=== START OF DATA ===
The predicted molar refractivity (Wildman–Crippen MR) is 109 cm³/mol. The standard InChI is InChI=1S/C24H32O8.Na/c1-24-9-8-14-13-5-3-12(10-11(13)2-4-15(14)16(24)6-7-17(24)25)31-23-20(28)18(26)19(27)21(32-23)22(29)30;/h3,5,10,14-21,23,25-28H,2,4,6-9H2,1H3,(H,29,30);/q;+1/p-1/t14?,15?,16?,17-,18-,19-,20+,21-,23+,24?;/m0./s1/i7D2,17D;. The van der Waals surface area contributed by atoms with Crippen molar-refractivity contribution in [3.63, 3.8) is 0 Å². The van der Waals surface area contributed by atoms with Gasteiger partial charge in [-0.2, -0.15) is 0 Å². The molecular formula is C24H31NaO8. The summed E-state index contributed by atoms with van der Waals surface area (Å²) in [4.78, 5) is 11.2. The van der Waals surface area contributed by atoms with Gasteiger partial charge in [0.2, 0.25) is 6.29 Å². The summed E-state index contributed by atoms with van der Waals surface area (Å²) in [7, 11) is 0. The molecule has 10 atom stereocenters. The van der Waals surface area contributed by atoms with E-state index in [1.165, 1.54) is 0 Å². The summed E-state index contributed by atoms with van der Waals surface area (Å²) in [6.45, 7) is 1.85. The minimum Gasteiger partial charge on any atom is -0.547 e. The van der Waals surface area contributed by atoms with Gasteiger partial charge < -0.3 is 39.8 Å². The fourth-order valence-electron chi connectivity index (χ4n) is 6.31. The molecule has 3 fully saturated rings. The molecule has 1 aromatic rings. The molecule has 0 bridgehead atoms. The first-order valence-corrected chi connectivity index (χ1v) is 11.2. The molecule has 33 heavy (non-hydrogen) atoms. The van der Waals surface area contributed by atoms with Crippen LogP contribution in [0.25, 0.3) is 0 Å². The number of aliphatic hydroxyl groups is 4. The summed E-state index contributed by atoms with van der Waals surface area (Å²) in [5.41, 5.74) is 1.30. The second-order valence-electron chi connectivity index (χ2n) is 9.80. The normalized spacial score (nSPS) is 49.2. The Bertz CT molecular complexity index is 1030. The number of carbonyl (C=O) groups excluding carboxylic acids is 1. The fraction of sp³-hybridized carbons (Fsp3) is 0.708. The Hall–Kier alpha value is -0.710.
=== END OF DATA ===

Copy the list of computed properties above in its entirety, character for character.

The predicted molar refractivity (Wildman–Crippen MR) is 109 cm³/mol. The standard InChI is InChI=1S/C24H32O8.Na/c1-24-9-8-14-13-5-3-12(10-11(13)2-4-15(14)16(24)6-7-17(24)25)31-23-20(28)18(26)19(27)21(32-23)22(29)30;/h3,5,10,14-21,23,25-28H,2,4,6-9H2,1H3,(H,29,30);/q;+1/p-1/t14?,15?,16?,17-,18-,19-,20+,21-,23+,24?;/m0./s1/i7D2,17D;. The van der Waals surface area contributed by atoms with Crippen molar-refractivity contribution in [3.63, 3.8) is 0 Å². The van der Waals surface area contributed by atoms with Gasteiger partial charge in [-0.2, -0.15) is 0 Å². The molecular formula is C24H31NaO8. The summed E-state index contributed by atoms with van der Waals surface area (Å²) in [4.78, 5) is 11.2. The van der Waals surface area contributed by atoms with Gasteiger partial charge in [0.2, 0.25) is 6.29 Å². The summed E-state index contributed by atoms with van der Waals surface area (Å²) in [7, 11) is 0. The molecule has 10 atom stereocenters. The van der Waals surface area contributed by atoms with E-state index in [1.165, 1.54) is 0 Å². The summed E-state index contributed by atoms with van der Waals surface area (Å²) in [6.45, 7) is 1.85. The minimum Gasteiger partial charge on any atom is -0.547 e. The van der Waals surface area contributed by atoms with Gasteiger partial charge < -0.3 is 39.8 Å². The fourth-order valence-electron chi connectivity index (χ4n) is 6.31. The molecule has 3 fully saturated rings. The molecule has 1 aromatic rings. The molecule has 0 bridgehead atoms. The first-order valence-corrected chi connectivity index (χ1v) is 11.2. The molecule has 33 heavy (non-hydrogen) atoms. The van der Waals surface area contributed by atoms with Crippen LogP contribution in [0.25, 0.3) is 0 Å². The number of aliphatic hydroxyl groups is 4. The summed E-state index contributed by atoms with van der Waals surface area (Å²) in [5.41, 5.74) is 1.30. The second-order valence-electron chi connectivity index (χ2n) is 9.80. The normalized spacial score (nSPS) is 49.2. The Bertz CT molecular complexity index is 1030. The number of carbonyl (C=O) groups excluding carboxylic acids is 1. The fraction of sp³-hybridized carbons (Fsp3) is 0.708. The Hall–Kier alpha value is -0.710.